Prosperity Watch Issue 52, No 1: Even in Metro Centers, Unemployment Grew Faster than Employment since the Start of the Great Recession

The conversation about our state’s economic landscape often starts from the assumption that several urban centers are doing extremely well, while much of rural North Carolina is still mired in recession. When you really look at the data, however, the picture is not so cut and dried. Even in comparative bright spots like Raleigh, Durham, Charlotte, Asheville, and Wilmington, the number of people looking for work has shot up much faster than the number of jobs since the start of the Great Recession.

As shown above, unemployment has outpaced employment in every metropolitan area in North Carolina since December 2007. Raleigh has posted the strongest job creation performance since December of 2007 at 17.2 percent, but the ranks of the unemployed have swelled by 67 percent. That means that, even in our state’s capital, the number of people looking for work has grown almost 4 times faster than the number of people with a job.

A similar pattern holds (unemployment outpacing job growth since 2007) for the other cities that are generally held up as examples of economic vitality:

  • unemployment grew roughly 9 times faster than employment in Durham-Chapel Hill
  • unemployment grew roughly 8 times faster than employment in Asheville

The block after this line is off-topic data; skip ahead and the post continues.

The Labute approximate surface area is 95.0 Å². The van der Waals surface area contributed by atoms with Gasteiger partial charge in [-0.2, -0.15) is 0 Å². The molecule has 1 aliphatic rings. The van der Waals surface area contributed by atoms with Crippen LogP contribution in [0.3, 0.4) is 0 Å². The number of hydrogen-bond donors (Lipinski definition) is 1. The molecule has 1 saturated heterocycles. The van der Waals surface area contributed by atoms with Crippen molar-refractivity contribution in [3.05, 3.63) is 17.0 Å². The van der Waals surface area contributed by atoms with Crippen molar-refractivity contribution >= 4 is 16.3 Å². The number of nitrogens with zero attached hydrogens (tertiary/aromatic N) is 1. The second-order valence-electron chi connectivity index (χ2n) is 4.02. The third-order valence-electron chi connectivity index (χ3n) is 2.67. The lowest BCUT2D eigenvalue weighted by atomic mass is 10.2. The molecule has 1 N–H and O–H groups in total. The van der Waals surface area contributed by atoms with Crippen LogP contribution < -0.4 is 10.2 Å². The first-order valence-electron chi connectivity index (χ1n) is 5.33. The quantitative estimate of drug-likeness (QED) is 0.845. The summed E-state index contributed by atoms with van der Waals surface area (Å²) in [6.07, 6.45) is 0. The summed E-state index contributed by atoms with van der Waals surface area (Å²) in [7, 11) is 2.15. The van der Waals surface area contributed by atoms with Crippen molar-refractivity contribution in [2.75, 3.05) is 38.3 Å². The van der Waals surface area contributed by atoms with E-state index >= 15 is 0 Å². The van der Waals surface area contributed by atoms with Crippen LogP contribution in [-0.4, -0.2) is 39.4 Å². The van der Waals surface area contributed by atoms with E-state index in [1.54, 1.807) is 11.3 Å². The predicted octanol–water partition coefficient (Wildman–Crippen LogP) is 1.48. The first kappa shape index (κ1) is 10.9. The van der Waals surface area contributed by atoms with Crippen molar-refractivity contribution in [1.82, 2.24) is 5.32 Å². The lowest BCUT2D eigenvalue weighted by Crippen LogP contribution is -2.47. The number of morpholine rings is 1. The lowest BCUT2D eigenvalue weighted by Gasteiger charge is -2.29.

• unemployment grew roughly 6 times faster than employment in Wilmington
  • unemployment grew roughly 2 times faster than employment in Charlotte.

Of the cities that have at least gotten back to pre-recession levels of employment, Goldsboro saw the most outsized increase in joblessness, with unemployment growing 118 times faster than employment. In one third of North Carolina’s metro areas, employment is still below where it stood before the recession, while all but one of these areas have seen unemployment increase over the same period.

Unfortunately, many rural communities are faring even worse. Only 18 counties now have more jobs than before the recession (mostly in the more populous parts of the state) and 63 counties have more people looking for work today than in 2007.

It has become too easy in recent years for analysts, elected representatives, and reporters to simply divide North Carolina into urban and rural camps and assume that some of the urban areas are doing just fine. The unfortunate truth is that nowhere in North Carolina can really lay claim to an economy that works for everyone.

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